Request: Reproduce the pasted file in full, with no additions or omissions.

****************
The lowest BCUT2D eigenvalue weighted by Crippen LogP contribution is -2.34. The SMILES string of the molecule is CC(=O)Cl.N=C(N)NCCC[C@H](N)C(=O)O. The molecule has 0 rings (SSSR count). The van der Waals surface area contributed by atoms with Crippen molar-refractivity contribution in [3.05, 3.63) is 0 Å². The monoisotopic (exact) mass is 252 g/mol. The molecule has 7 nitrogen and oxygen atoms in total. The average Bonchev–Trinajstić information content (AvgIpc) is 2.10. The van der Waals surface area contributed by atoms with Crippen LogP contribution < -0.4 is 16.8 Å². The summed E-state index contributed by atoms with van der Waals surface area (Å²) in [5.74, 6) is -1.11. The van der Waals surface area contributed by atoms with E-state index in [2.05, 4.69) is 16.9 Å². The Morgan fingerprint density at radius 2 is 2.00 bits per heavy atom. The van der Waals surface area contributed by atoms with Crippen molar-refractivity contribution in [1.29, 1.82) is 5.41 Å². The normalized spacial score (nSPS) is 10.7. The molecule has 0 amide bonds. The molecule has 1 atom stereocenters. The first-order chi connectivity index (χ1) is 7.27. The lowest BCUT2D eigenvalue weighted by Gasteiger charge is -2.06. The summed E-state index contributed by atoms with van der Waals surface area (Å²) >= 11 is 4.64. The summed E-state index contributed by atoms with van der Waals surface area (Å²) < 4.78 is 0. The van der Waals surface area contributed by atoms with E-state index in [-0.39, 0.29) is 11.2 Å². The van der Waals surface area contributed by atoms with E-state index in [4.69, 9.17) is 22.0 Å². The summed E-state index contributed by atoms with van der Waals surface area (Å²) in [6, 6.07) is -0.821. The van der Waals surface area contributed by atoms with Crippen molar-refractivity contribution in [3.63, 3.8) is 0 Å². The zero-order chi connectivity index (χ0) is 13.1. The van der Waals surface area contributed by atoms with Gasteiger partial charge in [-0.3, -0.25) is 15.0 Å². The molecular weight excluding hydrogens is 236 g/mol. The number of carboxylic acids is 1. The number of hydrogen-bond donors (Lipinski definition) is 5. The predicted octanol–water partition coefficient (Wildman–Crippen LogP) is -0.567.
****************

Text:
The lowest BCUT2D eigenvalue weighted by Crippen LogP contribution is -2.34. The SMILES string of the molecule is CC(=O)Cl.N=C(N)NCCC[C@H](N)C(=O)O. The molecule has 0 rings (SSSR count). The van der Waals surface area contributed by atoms with Crippen molar-refractivity contribution in [3.05, 3.63) is 0 Å². The monoisotopic (exact) mass is 252 g/mol. The molecule has 7 nitrogen and oxygen atoms in total. The average Bonchev–Trinajstić information content (AvgIpc) is 2.10. The van der Waals surface area contributed by atoms with Crippen LogP contribution < -0.4 is 16.8 Å². The summed E-state index contributed by atoms with van der Waals surface area (Å²) in [5.74, 6) is -1.11. The van der Waals surface area contributed by atoms with E-state index in [2.05, 4.69) is 16.9 Å². The Morgan fingerprint density at radius 2 is 2.00 bits per heavy atom. The van der Waals surface area contributed by atoms with Crippen molar-refractivity contribution in [1.29, 1.82) is 5.41 Å². The normalized spacial score (nSPS) is 10.7. The molecule has 0 amide bonds. The molecule has 1 atom stereocenters. The first-order chi connectivity index (χ1) is 7.27. The lowest BCUT2D eigenvalue weighted by Gasteiger charge is -2.06. The summed E-state index contributed by atoms with van der Waals surface area (Å²) >= 11 is 4.64. The summed E-state index contributed by atoms with van der Waals surface area (Å²) < 4.78 is 0. The van der Waals surface area contributed by atoms with E-state index in [-0.39, 0.29) is 11.2 Å². The van der Waals surface area contributed by atoms with E-state index in [4.69, 9.17) is 22.0 Å². The summed E-state index contributed by atoms with van der Waals surface area (Å²) in [6, 6.07) is -0.821. The van der Waals surface area contributed by atoms with Crippen molar-refractivity contribution in [3.63, 3.8) is 0 Å². The zero-order chi connectivity index (χ0) is 13.1. The van der Waals surface area contributed by atoms with Gasteiger partial charge in [-0.3, -0.25) is 15.0 Å². The molecular weight excluding hydrogens is 236 g/mol. The number of carboxylic acids is 1. The number of hydrogen-bond donors (Lipinski definition) is 5. The predicted octanol–water partition coefficient (Wildman–Crippen LogP) is -0.567.